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Thelon River, Northwest Territories & Nunavut (1993)

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Better to be portaging through the Barrens than the dogwood trees we did on the Albany River.

Yep. Portaging was very straightforward on the Barrens, Doug. A few years ago, Kathleen and I went on a trip on the Paull River (Yes, it has two “ls”), which is part of the Churchill River system. It’s a very popular trip. Trip reports indicate that everyone loves it. Many people have done it multiple times. We thought we’d give it a try, as it was a short trip, and close to home. A friend came to look after our five sled dogs.

Well, the “River” was actually a lake interspersed with numerous must portages. The ports were not cleared. We spent a lot of time forcing our way over, under and through downed trees. On day three, I severely sprained my ankle. As we were paddling down this flat water section of the river, Kathleen said, “There’s a fishing lodge a couple of hours ahead. Why don’t we stop there, and call a plane to pick us up?”

”That seems like giving up,” I said.

”Do you like it here?”

”Not really. Flat water paddling. Lots of portages. Lots of power boats and cabins. Not really wilderness.”

So we bailed. And I have no regrets.

To be honest, I don’t think I would enjoy canoe tripping centred around lakes and portages. That’s certainly a function of what I’m used to. Don’t hold it against me!!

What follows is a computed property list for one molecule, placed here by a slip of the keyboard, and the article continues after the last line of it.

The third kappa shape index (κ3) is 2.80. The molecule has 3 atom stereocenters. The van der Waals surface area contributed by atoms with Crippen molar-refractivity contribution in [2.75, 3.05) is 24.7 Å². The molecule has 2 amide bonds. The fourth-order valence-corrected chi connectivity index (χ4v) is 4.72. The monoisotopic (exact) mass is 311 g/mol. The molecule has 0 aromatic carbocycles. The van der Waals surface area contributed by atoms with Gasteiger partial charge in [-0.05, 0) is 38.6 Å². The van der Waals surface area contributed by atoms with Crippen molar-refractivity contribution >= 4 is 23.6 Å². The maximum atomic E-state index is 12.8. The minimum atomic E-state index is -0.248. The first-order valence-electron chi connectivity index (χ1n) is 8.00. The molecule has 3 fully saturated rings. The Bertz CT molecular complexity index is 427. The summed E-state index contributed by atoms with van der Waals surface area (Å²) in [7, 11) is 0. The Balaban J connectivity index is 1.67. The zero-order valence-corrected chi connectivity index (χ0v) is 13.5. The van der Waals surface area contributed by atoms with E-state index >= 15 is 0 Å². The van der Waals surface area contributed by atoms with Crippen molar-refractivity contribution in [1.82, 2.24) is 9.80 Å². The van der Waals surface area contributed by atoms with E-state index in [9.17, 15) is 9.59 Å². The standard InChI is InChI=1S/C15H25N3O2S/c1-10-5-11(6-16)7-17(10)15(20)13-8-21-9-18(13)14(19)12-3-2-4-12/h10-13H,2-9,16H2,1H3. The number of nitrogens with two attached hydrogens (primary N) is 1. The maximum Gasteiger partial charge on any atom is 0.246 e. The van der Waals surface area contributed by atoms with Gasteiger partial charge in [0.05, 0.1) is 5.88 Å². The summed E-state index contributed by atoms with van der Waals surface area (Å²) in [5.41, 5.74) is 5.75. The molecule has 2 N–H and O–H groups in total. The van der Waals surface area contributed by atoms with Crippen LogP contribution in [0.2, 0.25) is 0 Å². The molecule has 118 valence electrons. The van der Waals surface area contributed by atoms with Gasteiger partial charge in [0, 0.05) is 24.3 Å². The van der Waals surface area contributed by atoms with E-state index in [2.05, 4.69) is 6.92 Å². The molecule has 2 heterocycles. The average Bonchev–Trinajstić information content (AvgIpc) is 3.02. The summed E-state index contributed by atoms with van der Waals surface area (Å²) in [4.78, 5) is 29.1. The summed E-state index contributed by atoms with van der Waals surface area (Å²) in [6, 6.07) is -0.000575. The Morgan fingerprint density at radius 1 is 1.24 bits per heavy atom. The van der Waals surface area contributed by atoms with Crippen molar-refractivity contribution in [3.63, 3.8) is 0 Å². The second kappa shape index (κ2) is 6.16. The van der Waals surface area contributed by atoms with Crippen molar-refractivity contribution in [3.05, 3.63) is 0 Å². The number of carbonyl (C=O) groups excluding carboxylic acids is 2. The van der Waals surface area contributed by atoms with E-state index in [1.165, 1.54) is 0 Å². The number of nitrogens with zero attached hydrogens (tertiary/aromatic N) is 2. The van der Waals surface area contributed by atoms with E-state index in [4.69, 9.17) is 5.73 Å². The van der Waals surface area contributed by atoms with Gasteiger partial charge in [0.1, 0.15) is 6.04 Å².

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Strangely enough, there is a brand of paddler who enjoys the bush whacking of nasty ports instead of walking over the cleared ones. I have had some paddlers say that signing ports and keeping them open destroys their wilderness experience. They probably use poison ivy for arse wipe and wear hair shirts too, dedicated masochists I guess. I kinda like ports though, but the cleared kind, that bushwhacking stuff really destroys my wilderness experience, lol.
 
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Strangely enough, there is a brand of paddler who enjoys the bush whacking of nasty ports instead of walking over the cleared ones. I have had some paddlers say that signing ports and keeping them open destroys their wilderness experience. They probably use poison ivy for arse wipe and wear hair shirts too, dedicated masochists I guess. I kinda like ports though, but the cleared kind, that bushwhacking stuff really destroys my wilderness experience, lol.

To actually “like” bushwhacking with a canoe must be an acquired joy. It all depends on what one is used to, I suppose. Although Bill Mason did say that “ Anyone who says they like portaging is either crazy or a liar,” he also extolled the virtue of portage trails. I can’t remember the quote exactly, but he indicated that portage trails allowed one to escape the crowds, most of whom would not go over more than two portages.